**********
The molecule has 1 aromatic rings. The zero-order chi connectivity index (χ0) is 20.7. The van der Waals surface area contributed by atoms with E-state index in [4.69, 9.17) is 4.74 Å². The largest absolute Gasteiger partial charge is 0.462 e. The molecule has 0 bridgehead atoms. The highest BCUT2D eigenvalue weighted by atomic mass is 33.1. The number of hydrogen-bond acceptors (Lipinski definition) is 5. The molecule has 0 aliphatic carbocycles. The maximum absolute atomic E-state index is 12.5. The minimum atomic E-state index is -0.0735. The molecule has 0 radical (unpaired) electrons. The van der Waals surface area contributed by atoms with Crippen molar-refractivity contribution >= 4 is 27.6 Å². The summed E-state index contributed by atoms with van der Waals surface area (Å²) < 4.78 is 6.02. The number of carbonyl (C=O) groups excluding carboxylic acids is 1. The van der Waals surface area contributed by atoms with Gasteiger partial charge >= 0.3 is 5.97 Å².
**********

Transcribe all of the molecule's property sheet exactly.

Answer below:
The molecule has 1 aromatic rings. The zero-order chi connectivity index (χ0) is 20.7. The van der Waals surface area contributed by atoms with E-state index in [4.69, 9.17) is 4.74 Å². The largest absolute Gasteiger partial charge is 0.462 e. The molecule has 0 bridgehead atoms. The highest BCUT2D eigenvalue weighted by atomic mass is 33.1. The number of hydrogen-bond acceptors (Lipinski definition) is 5. The molecule has 0 aliphatic carbocycles. The maximum absolute atomic E-state index is 12.5. The minimum atomic E-state index is -0.0735. The molecule has 0 radical (unpaired) electrons. The van der Waals surface area contributed by atoms with Crippen molar-refractivity contribution >= 4 is 27.6 Å². The summed E-state index contributed by atoms with van der Waals surface area (Å²) < 4.78 is 6.02. The number of carbonyl (C=O) groups excluding carboxylic acids is 1. The van der Waals surface area contributed by atoms with Gasteiger partial charge >= 0.3 is 5.97 Å².